[1] P. Singer, Animal liberation, Haper Collins, New York 2002, p. 6.
[2] Ibid., pp. 185-212.
[3] See M. Maurizi, „Marxismus und Tierbefreiung“, in Susann Witt-Stahl (ed.), Das steinerne Herz der Unendlichkeit erweichen - Beiträge zu einer kritischen Theorie für die Befreiung der Tiere, Alibri - Forum für Utopie und Skepsis 2007.
[4] M. Maurizi, “Nove tesi: antispecismo storico e antispecismo metafisico”, in Rinascita animalista, February 2005.
[5] A point made by B. Noske,Two Movements and Human-Animal Continuity: Positions, Assumptions, Contradictions”, in Center on Animal Liberation Affairs, II, 1.
[6] See D. Nibert, Animal Rights/Human Rights, Rowman & Littlefield Publishers, Lanham/Bovider/New York/Oxford 2002.
[7] See F. Martini, Archeologia del paleolitico. Storia e culture dei popoli cacciatori-raccoglitori, Carocci, Roma 2008; J. Diamond, Guns, Germs, and Steel: The Fates of Human Societies, W. W. Norton, New York and London 1997; J. Chavaillon, L’age d’or de l'humanite: Chroniques du Paleolithique, O. Jacob, Paris 1996; M. Harris, Cannibals and Kings: The Origins of Cultures, Random House, New York 1977; Louis-René Nougier, L'économie préhistorique, PUF, Que sais-je, Paris, 1977.
[8] Fromm objected to Washburn that man’s violence upon other men was not brought forth by hunting, as this apparently helped the development of solidarity and social coordination. See E. Fromm, The Anatomy of Human Destructiveness, (1973), Hanry Holt, New York 1992, pp. 149 ff.
[9] M. Eliade, History of Religious Ideas, Volume 1: From the Stone Age to the Eleusinian Mysteries, University Of Chicago Press, 1981, p. 7 ff. See also, H.-C. Puech (ed.), Histoire des religions, Tome III, volume 2, Gallimard, Paris 1999.
[10] M. Eliade, History of Religious Ideas, ibid. See also G. Van der Leeuw, Religion in Essence and Manifestation, Princeton University Press, 1986.
[11] See Lèvi-Strauss’ definition of magic as ‘science of the concrete’ in C. Lèvi-Strauss, The Savage Mind, The University of Chicago Press, 1966, pp. 1-34.
[12] J. Zerzan, Elements of Refusal, C.A.L. Press, Columbia 199, pp. 15 ff. See also: J. Zerzan, Future Primitive: And Other Essays, Autonomedia, 1994.
[13] See E. Giannetto, “La rivoluzione neolitica”, in Id., Saggi di storie del pensiero scientifico, Bergamo University Press, 2005.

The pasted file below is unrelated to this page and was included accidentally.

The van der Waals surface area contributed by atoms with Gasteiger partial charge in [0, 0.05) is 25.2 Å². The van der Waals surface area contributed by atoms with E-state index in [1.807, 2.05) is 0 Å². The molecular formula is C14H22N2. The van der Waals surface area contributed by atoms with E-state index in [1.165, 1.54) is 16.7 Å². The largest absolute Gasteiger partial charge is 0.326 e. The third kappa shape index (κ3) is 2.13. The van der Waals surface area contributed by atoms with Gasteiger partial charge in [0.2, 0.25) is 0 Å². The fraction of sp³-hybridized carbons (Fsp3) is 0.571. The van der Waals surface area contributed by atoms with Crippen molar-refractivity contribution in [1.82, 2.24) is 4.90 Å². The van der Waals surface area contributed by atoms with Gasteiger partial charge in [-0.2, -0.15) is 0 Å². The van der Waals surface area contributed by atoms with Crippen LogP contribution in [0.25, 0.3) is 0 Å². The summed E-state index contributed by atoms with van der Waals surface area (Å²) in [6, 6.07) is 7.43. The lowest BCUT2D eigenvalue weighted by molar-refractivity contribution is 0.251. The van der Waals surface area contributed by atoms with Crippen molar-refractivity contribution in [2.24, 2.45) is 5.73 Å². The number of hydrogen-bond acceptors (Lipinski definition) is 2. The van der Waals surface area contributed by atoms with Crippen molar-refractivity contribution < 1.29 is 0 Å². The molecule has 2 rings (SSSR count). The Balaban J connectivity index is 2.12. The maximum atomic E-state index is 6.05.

[14] See E. Fromm, The Anatomy of Human Destructiveness, cit., pp. 153 ff.
[15] K. Marx – F. Engels, The German Ideology, International Publishers, New York 1963, p. 7.
[16] M. Mauss, A General Theory of Magic, Routledge, New York 2001, p. 92.
[17] See E. R. Service, Primitive social organization: an evolutionary perspective, Random House, 1971. Chiefdoms are characterized by a better control on social production and a certain growth of population (coordination of economical, political and religious activities). See also A. Guidi, Preistoria della complessità sociale, Laterza, Roma-Bari 2000, pp. 59-60.
[18] Ibid., pp. 60-61. Chiefdoms are based on the control of other people’s labour. See M. Liverani, Uruk la prima città, Laterza, Roma-Bari 20042, p. 28 (English tr. by Z. Bahrani and M. Van de Mieroop, Uruk. The First City, Equinox Publishing , 2006). For the archaeological and anthropologic implications I’m drawing here in relation to the (pre)historical origin of State see also F. Giusti, I primi stati: la nascita dei sistemi politici centralizzati tra antropologia e archeologia, Donzelli, Roma 2002. M. Frangipane, La nascita dello Stato nel Vicino Oriente: dai lignaggi alla burocrazia nella grande Mesopotamia, Laterza, Roma-Bari 1996. H. J. Nissen, The Early History of the Ancient Near East, 9000-2000 B.C., University Of Chicago Press, 1990. M. Liverani, Antico oriente: storia società economia, Laterza, Roma-Bari 1988. Id., L’origine delle città. Le prime comunità urbane del Vicino Oriente, Editori Riuniti, Roma 1988 (2a ed.). C. Renfrew, Before Civilisation, the Radiocarbon Revolution and Prehistoric Europe, Pimlico, Londra 1973. J.-C. Margueron, Ancient Civilization of Mesopotamia, Barrie & Jenkins, 1971.
[19] V. Gordon Childe, The urban revolution, in “Town Planning Review”, n. 21 (April, 1950), pp. 3-17. On metallurgy and power signs see A. Guidi, Preistoria, cit., p. 87 e p. 130.
[20] V. Gordon Childe, The urban revolution, cit., p. 12. See also M. Liverani, Uruk, cit., p. 29.
[21] V. Gordon Childe, The urban revolution, cit., pp. 12-14; A. Guidi, Preistoria, cit., p. 28.
[22] M. Liverani, Uruk, cit., p. 24. The monarchical principle and military nature are typical of the early states. See A. Guidi, Preistoria, cit., pp. 19 e sgg.
[23] M. Liverani, Uruk, cit., pp. 47-56.
[24] Whereas phenomena of domestication (like the dog, for example) were already known in the Paleolithic Age, it is only with the Neolithic economy that such domination becomes part of the social instrumental ratio and part of the subsequent economic development; as Childe put it: the domestication of the ox was the first step towards the steam machine. See V. Gordon Childe, Man Makes Himself, Ibid., Coronet Books, 2003.
[25] P. Singer, Animal Liberation, cit., p. XXV.